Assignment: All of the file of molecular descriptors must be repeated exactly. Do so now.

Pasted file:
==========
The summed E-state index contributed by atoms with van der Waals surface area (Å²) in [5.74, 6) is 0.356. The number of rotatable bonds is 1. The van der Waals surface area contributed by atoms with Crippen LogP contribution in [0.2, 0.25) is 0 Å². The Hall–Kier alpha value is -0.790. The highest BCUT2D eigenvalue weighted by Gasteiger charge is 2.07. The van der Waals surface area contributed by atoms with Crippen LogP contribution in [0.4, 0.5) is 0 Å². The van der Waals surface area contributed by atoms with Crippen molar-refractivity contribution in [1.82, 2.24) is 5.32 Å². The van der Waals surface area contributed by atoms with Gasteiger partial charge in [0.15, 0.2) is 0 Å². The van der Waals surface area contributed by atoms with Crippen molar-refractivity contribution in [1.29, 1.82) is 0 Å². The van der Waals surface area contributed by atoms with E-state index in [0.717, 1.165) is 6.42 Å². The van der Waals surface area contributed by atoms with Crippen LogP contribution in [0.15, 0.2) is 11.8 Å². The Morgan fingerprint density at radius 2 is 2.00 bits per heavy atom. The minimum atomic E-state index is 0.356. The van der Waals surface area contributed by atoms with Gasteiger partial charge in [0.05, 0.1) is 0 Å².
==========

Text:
The summed E-state index contributed by atoms with van der Waals surface area (Å²) in [5.74, 6) is 0.356. The number of rotatable bonds is 1. The van der Waals surface area contributed by atoms with Crippen LogP contribution in [0.2, 0.25) is 0 Å². The Hall–Kier alpha value is -0.790. The highest BCUT2D eigenvalue weighted by Gasteiger charge is 2.07. The van der Waals surface area contributed by atoms with Crippen LogP contribution in [0.4, 0.5) is 0 Å². The van der Waals surface area contributed by atoms with Crippen molar-refractivity contribution in [1.82, 2.24) is 5.32 Å². The van der Waals surface area contributed by atoms with Gasteiger partial charge in [0.15, 0.2) is 0 Å². The van der Waals surface area contributed by atoms with Crippen molar-refractivity contribution in [1.29, 1.82) is 0 Å². The van der Waals surface area contributed by atoms with E-state index in [0.717, 1.165) is 6.42 Å². The van der Waals surface area contributed by atoms with Crippen LogP contribution in [0.15, 0.2) is 11.8 Å². The Morgan fingerprint density at radius 2 is 2.00 bits per heavy atom. The minimum atomic E-state index is 0.356. The van der Waals surface area contributed by atoms with Gasteiger partial charge in [0.05, 0.1) is 0 Å².